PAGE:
binding.dogsCard.setOnClickListener {
  val intent = Intent()
  intent.setClassName(BuildConfig.APPLICATION_ID, "com.raywenderlich.android.dogs.DogsActivity")
  startActivity(intent)
}

As you can see, you create a new Intent and specify the full class name for your DogsActivty. If you don’t do this, the app won’t find your activity since it’s in a different module.

Build and run. Tap DOGS and you’ll see this loading animation:

Dog Images Loading Screen

When the loading completes, you’ll see:

Dogs Images

This image shows an example of an install-time module. See how it displayed the cute dogs instantly!

What if you need to show cute images of cats on-demand? You’ll learn how to do that in the next section.

Configuring On-Demand Delivery Modules

You’ll follow the same steps you did to create your dogs module. Create a new cats module by going to File ▸ New ▸ New Module as shown below:

Creating New Dynamic Feature Module

Click Next. This time, on your final step, select the Do not include module at install-time (on-demand only) option.

Configuring Delivery Type

Now, your modules will look like this:

All Modules Structure

Inside your features package, you’ll find two dynamic feature modules: One is on-demand, and the other one is install-time.

Next, add the functionality to display cat images. Add the shared module to cats build.gradle:

implementation project(":shared")

Do a Gradle sync to see your changes.

Inside cats, create a new file by right-clicking features/cats/java/com.raywenderlich.android.cats in Android Studio and selecting New ▸ Kotlin File/Class. Name it CatsActivity.

In CatsActivity, below the package name package com.raywenderlich.android.cats, add:

import android.content.Context
import android.os.Bundle
import android.view.View
import android.widget.Toast
import androidx.appcompat.app.AppCompatActivity
import androidx.lifecycle.flowWithLifecycle
import androidx.lifecycle.lifecycleScope
import com.google.android.play.core.splitcompat.SplitCompat
import com.raywenderlich.android.shared.R
import com.raywenderlich.android.shared.databinding.ActivityCatsDogsBinding
import com.raywenderlich.android.shared.presentation.adapters.DogsCatsAdapter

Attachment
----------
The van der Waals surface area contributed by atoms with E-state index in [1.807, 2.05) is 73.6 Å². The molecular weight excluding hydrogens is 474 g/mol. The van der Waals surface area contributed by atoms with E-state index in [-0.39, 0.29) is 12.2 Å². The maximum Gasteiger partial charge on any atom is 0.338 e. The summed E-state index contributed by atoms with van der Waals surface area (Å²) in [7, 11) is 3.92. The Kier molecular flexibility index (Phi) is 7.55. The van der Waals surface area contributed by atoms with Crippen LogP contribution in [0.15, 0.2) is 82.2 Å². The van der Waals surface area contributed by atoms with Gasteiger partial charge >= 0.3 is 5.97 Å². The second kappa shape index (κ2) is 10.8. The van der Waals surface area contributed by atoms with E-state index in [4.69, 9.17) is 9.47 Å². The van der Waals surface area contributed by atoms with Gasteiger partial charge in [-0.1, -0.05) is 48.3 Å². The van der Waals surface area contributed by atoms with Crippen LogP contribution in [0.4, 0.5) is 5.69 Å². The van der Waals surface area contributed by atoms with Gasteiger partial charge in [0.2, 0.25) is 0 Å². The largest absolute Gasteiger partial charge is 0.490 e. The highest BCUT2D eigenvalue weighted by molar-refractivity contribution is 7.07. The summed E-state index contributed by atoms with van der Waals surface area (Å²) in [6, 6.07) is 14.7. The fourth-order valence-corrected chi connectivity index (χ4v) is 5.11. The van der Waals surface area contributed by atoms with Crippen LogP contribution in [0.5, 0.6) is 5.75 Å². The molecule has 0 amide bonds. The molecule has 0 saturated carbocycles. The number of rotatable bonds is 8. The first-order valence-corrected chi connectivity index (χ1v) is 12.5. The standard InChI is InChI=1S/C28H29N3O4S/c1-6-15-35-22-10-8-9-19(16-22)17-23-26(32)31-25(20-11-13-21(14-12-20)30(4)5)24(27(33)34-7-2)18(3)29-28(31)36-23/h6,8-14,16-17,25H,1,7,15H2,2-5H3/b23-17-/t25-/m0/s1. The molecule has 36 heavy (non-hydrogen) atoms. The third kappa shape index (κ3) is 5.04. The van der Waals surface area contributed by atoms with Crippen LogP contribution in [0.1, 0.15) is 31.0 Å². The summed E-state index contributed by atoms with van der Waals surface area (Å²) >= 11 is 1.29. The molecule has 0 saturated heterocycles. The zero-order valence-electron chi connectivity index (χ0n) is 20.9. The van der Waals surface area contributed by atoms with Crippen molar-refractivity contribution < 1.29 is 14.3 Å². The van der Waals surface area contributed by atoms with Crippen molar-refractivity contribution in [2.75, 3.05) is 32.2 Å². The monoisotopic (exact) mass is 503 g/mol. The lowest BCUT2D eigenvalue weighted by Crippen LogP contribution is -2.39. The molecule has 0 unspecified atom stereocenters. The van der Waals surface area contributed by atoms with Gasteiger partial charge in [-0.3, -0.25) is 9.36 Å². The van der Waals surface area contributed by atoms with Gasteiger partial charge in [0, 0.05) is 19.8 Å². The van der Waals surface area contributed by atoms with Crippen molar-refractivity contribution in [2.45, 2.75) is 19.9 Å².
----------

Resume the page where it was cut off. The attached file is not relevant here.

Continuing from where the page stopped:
import com.raywenderlich.android.shared.presentation.states.UIModel
import com.raywenderlich.android.shared.presentation.states.UIState
import com.raywenderlich.android.shared.presentation.viewmodels.CatsDogViewModel
import kotlinx.coroutines.flow.collect
import kotlinx.coroutines.launch
import org.koin.androidx.viewmodel.ext.android.viewModel

class CatsActivity : AppCompatActivity() {
  private val catsDogViewModel: CatsDogViewModel by viewModel()
  private val catsDogsAdapter = DogsCatsAdapter()
  private lateinit var binding: ActivityCatsDogsBinding

  override fun onCreate(savedInstanceState: Bundle?) {
    super.onCreate(savedInstanceState)
    binding = ActivityCatsDogsBinding.inflate(layoutInflater)
    setContentView(binding.root)
    catsDogViewModel.getCats()
    binding.rv.adapter = catsDogsAdapter
    observeCats()

  }

  private fun observeCats() {
    lifecycleScope.launch {
      catsDogViewModel.cats.flowWithLifecycle(lifecycle).collect { value: UIState ->
        when (value) {
          is UIState.ShowData<*> -> {
            binding.animationView.cancelAnimation()
            binding.animationView.visibility = View.GONE
            populateData(value.data as List<UIModel>)
          }
          is UIState.Error -> {
            binding.animationView.cancelAnimation()
            binding.animationView.visibility = View.GONE
            Toast.makeText(applicationContext, value.message, Toast.LENGTH_SHORT).show()
          }
          UIState.Loading -> {
            binding.animationView.apply {
              setAnimation(R.raw.cat_animation)